/ Published October 22, 2019
Images of War: The Americans on D-Day and in Normandy by Brooke S. Blades. Pen and Sword Military, 2019, 176 pp.
On 6 June 1944, the Allies began one of the largest amphibious assaults undertaken in the history of warfare with the intent to dislodge the German military’s hold on Fortress Europe. Operation Overlord, also known as D-Day, sought to establish an Allied foothold on the beaches in Normandy, France, and ultimately lead to the liberation of Western Europe. The American, British, and Canadian armies, navies, and air forces advanced from southern England in the early hours of the morning with the intent of surprising and overwhelming the unsuspecting German forces and defenses along the Atlantic Wall. The invasion consisted of a multiprong approach that included infantry and armor assault of five separate beaches, airborne assault forces and glider landings behind enemy lines, an air bombardment of key transportation elements, and naval bombing in support of the ground attack.
As the battle unfolded, events did not completely align with how the Allies had planned. For example, German defenses along the beaches remained intact after naval and air bombardment, which resulted in heavier Allied casualties and stiffer German resistance, particularly along the American sector code-named Omaha Beach. Unexpected cloud cover and heavy German antiaircraft artillery caused the Allied aircraft carrying airborne troops to drop their soldiers far from the intended drop zones, with many landing into flooded fields. These unexpected events directly influenced the overall timeline required to achieve the desired milestones and extended the fighting and the sacrifices of those who participated including the Allied and German soldiers, as well as the French civilians.
While this book is not groundbreaking as it applies to the historical study of the Second World War or Operation Overlord, it offers the reader a different perspective on the actions of the operation. With this work, Brooke Blades helps to focus the dialogue on the human cost of war through a display of previously seen and unseen photographs, captions, and descriptions of events from the Normandy campaign. Images and storytelling often resonate more as a tool to help readers develop understanding of a subject. In this case, Blades puts a literal face to the issue of war with the purpose of revitalizing the readers’ grasp of the human scale that went into the immense undertaking that was the invasion of France. Along with the faces, the author helps to paint a picture of the challenges associated with this invasion based on the landscape and terrain. Blades contrasts the landscape during the invasion with modern-day images of the same terrain, and interestingly, much of it remains the same as it did 75 years ago.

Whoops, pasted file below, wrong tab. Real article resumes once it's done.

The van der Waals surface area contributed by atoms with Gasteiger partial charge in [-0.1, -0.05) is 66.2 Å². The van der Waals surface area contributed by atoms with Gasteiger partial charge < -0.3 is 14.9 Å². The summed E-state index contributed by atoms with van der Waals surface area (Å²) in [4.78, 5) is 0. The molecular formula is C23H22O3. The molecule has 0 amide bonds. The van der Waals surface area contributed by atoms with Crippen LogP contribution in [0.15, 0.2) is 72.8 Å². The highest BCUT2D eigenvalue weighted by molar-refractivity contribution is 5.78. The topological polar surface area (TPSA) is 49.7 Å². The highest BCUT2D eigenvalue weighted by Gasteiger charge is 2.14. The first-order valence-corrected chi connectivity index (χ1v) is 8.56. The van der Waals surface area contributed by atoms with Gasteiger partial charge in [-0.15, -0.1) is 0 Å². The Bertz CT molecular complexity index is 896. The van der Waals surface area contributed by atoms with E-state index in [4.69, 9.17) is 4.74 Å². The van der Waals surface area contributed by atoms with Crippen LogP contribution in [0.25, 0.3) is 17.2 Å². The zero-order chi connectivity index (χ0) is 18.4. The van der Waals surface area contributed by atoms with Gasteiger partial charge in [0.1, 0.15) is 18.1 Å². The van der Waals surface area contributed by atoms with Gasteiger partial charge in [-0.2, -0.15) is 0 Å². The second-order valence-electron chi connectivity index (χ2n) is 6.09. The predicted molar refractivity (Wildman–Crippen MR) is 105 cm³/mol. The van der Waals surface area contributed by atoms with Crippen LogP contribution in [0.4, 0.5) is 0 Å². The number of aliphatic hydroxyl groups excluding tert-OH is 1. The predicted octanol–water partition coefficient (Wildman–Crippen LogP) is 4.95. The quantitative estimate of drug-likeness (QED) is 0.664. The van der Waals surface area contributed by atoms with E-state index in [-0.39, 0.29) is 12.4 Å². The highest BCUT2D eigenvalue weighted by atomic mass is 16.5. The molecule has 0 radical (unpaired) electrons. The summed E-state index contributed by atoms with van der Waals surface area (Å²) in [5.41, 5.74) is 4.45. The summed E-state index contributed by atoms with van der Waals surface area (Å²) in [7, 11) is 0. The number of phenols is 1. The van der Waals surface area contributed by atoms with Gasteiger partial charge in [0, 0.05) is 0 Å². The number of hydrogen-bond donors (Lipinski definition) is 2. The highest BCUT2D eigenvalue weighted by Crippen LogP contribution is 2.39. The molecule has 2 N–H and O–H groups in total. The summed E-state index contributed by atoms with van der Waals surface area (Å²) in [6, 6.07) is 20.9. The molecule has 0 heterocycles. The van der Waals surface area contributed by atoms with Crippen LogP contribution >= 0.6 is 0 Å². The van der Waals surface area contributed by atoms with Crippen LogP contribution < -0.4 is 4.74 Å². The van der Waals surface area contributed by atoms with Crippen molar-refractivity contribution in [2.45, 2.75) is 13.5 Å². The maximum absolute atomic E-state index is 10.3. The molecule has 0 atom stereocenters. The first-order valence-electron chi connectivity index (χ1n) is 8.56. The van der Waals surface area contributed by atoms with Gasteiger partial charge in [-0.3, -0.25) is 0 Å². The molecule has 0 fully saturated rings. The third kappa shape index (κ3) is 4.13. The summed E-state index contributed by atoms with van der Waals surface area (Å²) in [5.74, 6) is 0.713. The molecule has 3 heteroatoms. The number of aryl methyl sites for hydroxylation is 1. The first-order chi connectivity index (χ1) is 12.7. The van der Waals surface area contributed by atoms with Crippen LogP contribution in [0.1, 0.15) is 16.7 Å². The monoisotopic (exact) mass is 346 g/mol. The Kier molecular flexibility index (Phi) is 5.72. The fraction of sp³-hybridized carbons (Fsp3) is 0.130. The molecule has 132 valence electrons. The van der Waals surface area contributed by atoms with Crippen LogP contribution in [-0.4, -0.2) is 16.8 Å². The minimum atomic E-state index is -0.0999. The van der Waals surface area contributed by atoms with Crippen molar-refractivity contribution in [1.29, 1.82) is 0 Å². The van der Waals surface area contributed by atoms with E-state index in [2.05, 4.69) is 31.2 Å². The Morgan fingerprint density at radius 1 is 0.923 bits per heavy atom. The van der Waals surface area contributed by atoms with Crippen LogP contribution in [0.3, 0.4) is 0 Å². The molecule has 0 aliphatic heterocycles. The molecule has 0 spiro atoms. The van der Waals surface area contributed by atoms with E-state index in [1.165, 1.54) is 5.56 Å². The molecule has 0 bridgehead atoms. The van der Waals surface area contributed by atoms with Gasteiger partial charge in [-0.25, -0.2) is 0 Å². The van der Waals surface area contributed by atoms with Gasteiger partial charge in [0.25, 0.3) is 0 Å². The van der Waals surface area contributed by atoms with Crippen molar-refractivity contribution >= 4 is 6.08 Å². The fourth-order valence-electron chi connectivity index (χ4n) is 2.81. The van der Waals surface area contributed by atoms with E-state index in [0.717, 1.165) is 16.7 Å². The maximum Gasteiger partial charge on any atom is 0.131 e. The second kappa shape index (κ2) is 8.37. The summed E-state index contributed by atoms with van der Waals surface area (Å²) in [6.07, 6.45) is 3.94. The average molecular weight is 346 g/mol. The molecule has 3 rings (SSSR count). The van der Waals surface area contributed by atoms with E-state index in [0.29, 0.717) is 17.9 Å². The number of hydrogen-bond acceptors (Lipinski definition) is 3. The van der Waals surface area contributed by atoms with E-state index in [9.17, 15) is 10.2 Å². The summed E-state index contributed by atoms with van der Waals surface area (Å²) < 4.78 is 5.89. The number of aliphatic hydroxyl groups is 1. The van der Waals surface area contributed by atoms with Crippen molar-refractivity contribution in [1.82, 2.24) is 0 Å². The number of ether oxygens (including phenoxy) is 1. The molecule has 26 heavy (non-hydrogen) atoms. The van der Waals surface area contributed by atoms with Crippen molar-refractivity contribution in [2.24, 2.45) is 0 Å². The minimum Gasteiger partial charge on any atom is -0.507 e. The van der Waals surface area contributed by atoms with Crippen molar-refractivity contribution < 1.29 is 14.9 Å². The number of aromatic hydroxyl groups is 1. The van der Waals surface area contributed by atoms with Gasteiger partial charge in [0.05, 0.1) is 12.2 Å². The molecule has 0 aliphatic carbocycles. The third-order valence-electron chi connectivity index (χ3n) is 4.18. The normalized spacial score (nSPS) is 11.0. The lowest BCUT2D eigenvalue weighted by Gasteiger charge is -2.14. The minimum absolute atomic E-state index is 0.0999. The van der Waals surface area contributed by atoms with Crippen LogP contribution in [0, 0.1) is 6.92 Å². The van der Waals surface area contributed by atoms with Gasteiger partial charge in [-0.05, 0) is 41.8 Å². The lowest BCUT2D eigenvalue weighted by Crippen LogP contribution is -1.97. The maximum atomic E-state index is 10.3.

Blades focused on many of the traditional activities and events of the D-Day landings such as the preparations in England leading up to the invasion and the airborne landings scattered across the Cotentin Peninsula, as well as the amphibious landings along the two primary American beaches, Utah and Omaha. Blades chose photographs that illustrate the enormity and difficulties the forces faced during the operation. Additionally, he examined subject areas that are less about the military aspects of combat and reflect more of the human component including images of the wounded, prisoners, civilians, and the dead. Blades effectively combined historical descriptions of the associated events with the personal stories of the people and units included in the photographs. The author’s style helped generate the human connections and a memorable narrative.
In short, the author provides a commendable addition to the pantheon of historical offerings on the Normandy invasion. Blades expertly weaved together an illuminating collection of photographs that illustrates the true cost of war that accompanies the heroism, suffering, and sacrifice. This book is well worth the read by cultured historians and laymen alike. Based on the photographic archives available, the author could easily add myriad supplementary volumes to this collection that document additional aspects of this historic campaign.
Col Jody Owens, USAF
600 Chennault Circle
Maxwell AFB, AL 36112-6010